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  #7  
Old 04-16-2018, 01:12 AM
RexipusRex RexipusRex is offline
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Quote:
Originally Posted by bragado View Post
Hi everybody, i placed an order a few weeks back for a stainless Caspian slide and frame. I been ordering parts slowly. During this time though, i been reading a lot of negativity about stainless not being the best option for a 1911 due to galling. I would like to know some experiences from some people that have done these projects and how the postol has held up. I guess if anything i will use this one as a learning process.
I know this is going back a couple of months, but my first and so far only 1911 build was with a Caspian stainless slide and Foster frame. I'd like to say I'll never do that again, but who can tell what the future holds. Suffice it to say that my second build that I'm now contemplating will consist of carbon steel frame and slide.

I'm no trained gunsmith or metalworker, but I can read, watch Youtube, think, tinker, and figure things out. Bottom line is that I did finish that build, it shoots well (around 2" at 25yd off a not really stable ransom rest I borrowed), and it's so far functioned perfectly. Getting there was a PITA. I had the slide gall and stick to the rails three or four times while I was fitting them. All of the techniques that I'd see on the web for fitting slides and frames tightly, ie: getting them close enough to start using stones and then pushing them on tight with lapping compound, tapping back off with a mallet if it's too tight to get off by hand, etc. are absolutely terrible advice for stainless, at least if I'm the one doing it. When the slide stuck to the frame I had to beat the crap out of the back of the slide with a rubber mallet (didn't hurt it) to get it off, and the little tiny spots that had actually welded themselves together dragged and created little furrows in the frame rails that I had to correct.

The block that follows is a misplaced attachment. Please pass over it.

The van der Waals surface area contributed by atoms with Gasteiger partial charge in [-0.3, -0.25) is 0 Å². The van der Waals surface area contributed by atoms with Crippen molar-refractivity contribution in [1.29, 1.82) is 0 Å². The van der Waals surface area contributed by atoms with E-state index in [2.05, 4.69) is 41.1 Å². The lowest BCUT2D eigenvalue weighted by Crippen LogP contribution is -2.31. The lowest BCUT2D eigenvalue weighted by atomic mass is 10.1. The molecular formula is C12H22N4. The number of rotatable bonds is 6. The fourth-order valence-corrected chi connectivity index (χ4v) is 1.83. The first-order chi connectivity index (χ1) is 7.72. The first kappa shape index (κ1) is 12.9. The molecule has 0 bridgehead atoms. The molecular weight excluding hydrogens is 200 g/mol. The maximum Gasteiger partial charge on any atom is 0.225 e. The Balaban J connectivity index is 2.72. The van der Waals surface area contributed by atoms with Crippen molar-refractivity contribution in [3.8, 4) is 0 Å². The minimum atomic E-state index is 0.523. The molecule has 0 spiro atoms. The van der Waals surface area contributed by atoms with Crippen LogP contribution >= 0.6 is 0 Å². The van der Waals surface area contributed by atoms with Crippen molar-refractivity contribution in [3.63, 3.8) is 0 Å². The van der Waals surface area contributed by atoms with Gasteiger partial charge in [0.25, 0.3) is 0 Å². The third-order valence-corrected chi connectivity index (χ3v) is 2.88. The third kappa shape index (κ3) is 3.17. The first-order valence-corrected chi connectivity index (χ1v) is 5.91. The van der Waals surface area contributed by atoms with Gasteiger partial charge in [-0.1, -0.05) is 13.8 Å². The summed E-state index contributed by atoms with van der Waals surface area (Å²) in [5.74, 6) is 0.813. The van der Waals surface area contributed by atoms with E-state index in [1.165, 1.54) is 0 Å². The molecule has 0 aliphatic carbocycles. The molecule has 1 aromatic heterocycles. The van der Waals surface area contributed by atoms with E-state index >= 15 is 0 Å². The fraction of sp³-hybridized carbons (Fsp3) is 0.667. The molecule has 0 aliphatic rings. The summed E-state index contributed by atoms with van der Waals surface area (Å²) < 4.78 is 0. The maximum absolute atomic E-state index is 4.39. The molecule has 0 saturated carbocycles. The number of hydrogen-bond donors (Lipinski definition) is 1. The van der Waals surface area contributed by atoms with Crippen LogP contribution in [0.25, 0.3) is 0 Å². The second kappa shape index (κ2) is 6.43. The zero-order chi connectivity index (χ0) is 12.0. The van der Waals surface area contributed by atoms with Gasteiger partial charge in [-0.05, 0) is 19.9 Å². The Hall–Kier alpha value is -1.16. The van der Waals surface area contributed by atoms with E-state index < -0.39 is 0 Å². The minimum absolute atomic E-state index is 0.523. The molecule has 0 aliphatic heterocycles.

I got the furrows stoned down and now there's just one or two little spots where you can see a little pit or slight depression where the galling had ripped out a little stainless, but it's not prominent, the slide and frame fit very well, slide well, etc. I'd like to say there's no noticeable vertical or horizontal play but if I'm really careful and move it very deliberately there's just the slightest play. So far the gun has a few hundred rounds through it and it's working beautifully. I was actually shocked when it worked at all, given I'd had my grubby mitts with stones and files all over each and every single part that wasn't a spring or a screw or pin.

Anyhow, yeah I'm a newb and obviously trained gunsmiths or more advanced hobbyists than me can do stainless while not suffering the galling and whatnot that I suffered, but they pull it off by not doing things the way I did them.

Anyhow, I pulled off a stainless 1911 as my first pistol build, but it was a chore dealing with the issues of stainless, and I don't fancy doing it again anytime soon. Gunsmiths and advanced hobbyists might chuckle and look at my rails and see the slight evidence left behind from my mistakes and shake their heads, but the gun functions beautifully and is more accurate than I ever hoped it would be. But it'll be carbon steel for me next.